Practice Makes Perfect For SQL

    September 12, 2006
    WebProNews Staff

MySQL guru Sheeri Kritzer listed eight SQL best practices for database professionals who are hard at work on their projects.

Kritzer’s list began with a preface on why she tries to live by the eight SQL rules in her post about best practices:

In declarative languages like SQL, you program what you want the result to be, not the procedure to get it. For instance, “give me all the people with the first name starting with the letter S from a certain table.”

Unlike procedural programming (or even methods in object-oriented languages), you do not say how to get the information. This is, I believe, why many developers want to give the query optimizer “hints” on how to do its job.

Kritzer started the list by suggesting database developers always use explicit joins. “If I mean INNER JOIN, then I use INNER JOIN. No use of just plain “JOIN”. Never, ever, ever use a comma join – I consider that a mistake,” she wrote.

One person asked about that practice in a comment about the post. Peter Zaitsev of the MySQL Performance Blog said this:

I personally feel this is syntax matter, unless you use LEFT JOIN. Some people find it more readable, some not – I would for example like to see clauses grouped by tables as for inner join there is no difference between where and on clauses for optimizer and I prefer to see how query can be executed easily.

Kritzer agreed in her response that the use of explicit joins is definitely syntax. “I feel that specifying INNER vs. LEFT or RIGHT or CROSS helps them understand that they’re not saying “I want you to join the tables,” ie, take an action, they’re saying, “I want the result if you join the tables this way,” ie, “this is what I want back.”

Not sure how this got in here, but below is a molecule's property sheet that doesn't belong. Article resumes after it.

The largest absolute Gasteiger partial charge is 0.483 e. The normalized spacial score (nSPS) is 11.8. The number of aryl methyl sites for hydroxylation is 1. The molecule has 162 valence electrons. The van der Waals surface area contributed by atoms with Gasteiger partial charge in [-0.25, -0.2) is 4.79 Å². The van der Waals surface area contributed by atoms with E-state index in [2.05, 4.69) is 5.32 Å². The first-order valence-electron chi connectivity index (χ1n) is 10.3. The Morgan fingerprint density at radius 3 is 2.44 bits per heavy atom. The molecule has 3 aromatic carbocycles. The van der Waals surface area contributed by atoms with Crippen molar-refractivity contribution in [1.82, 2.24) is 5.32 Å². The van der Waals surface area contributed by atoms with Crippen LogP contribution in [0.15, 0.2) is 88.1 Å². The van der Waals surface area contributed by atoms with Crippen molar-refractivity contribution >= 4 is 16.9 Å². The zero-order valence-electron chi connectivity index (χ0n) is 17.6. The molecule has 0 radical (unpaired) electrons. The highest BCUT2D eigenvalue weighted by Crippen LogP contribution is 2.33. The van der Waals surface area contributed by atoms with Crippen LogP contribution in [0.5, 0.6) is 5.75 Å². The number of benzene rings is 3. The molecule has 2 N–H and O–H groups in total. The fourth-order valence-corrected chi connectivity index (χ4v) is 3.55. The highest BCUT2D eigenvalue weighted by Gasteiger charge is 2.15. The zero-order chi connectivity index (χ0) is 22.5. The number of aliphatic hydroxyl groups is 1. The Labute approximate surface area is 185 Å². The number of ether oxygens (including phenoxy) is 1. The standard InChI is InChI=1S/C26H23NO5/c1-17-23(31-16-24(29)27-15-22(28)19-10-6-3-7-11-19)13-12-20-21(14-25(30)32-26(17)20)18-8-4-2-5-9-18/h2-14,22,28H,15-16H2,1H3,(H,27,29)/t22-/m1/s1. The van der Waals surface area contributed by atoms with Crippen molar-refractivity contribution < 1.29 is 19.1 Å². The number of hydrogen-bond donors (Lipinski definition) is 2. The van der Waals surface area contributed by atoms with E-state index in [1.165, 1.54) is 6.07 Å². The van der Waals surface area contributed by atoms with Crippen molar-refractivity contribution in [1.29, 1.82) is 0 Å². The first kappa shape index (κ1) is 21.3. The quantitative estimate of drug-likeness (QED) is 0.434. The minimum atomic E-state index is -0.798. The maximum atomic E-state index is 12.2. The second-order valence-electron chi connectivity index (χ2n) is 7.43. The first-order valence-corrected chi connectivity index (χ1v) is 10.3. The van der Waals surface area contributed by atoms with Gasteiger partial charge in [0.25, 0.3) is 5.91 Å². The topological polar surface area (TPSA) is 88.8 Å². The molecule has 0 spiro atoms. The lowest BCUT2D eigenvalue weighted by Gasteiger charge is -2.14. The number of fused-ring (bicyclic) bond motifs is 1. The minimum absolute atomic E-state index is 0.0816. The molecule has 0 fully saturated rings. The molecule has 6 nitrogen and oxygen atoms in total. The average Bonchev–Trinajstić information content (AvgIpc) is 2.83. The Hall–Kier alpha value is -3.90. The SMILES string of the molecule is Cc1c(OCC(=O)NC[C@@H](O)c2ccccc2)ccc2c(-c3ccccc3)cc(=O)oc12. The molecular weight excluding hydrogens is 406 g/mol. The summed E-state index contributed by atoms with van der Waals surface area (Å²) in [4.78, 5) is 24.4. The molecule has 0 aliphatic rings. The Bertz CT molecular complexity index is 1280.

Database pros should not be afraid of JOINS. If good indexing has been used for the database, Krtizer said JOINS are not necessarily resource-intensive. And when a correlated subquery can be replaced with a JOIN, it should be replaced.

Developers should also always define field names. “No using SELECT * or INSERT INTO table VALUES. It’s a pain,” she wrote. For reporting, always use the timestamp from the database server, in case those of web servers are different.

Reporting will go more smoothly if one stores IPs as integers with INET_ATON and retrieves them with INET_NTOA, Kritzer also wrote. On the topic of reporting, she considered the impact of network traffic and made this best practice suggestion:

If you’re going to receive information, it’s better to receive in chunks, which will likely be larger than a logical piece. For instance, state reporting – instead of making 50 connections for states in the US, get them all at once.

If the dataset is very large and folks do not want to stare at a blank page while the report is loading, use paging with LIMIT to grab, say, 1000 entries at a time and display them on the screen so people can start looking at the data while the rest is being grabbed.

“Running a query in a loop is usually a bad idea,” Kritzer said of those. “Consider building a query string using UNION and executing it at the end of the loop, so you can execute multiple queries with only one trip across the network to the database.”

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David Utter is a staff writer for WebProNews covering technology and business.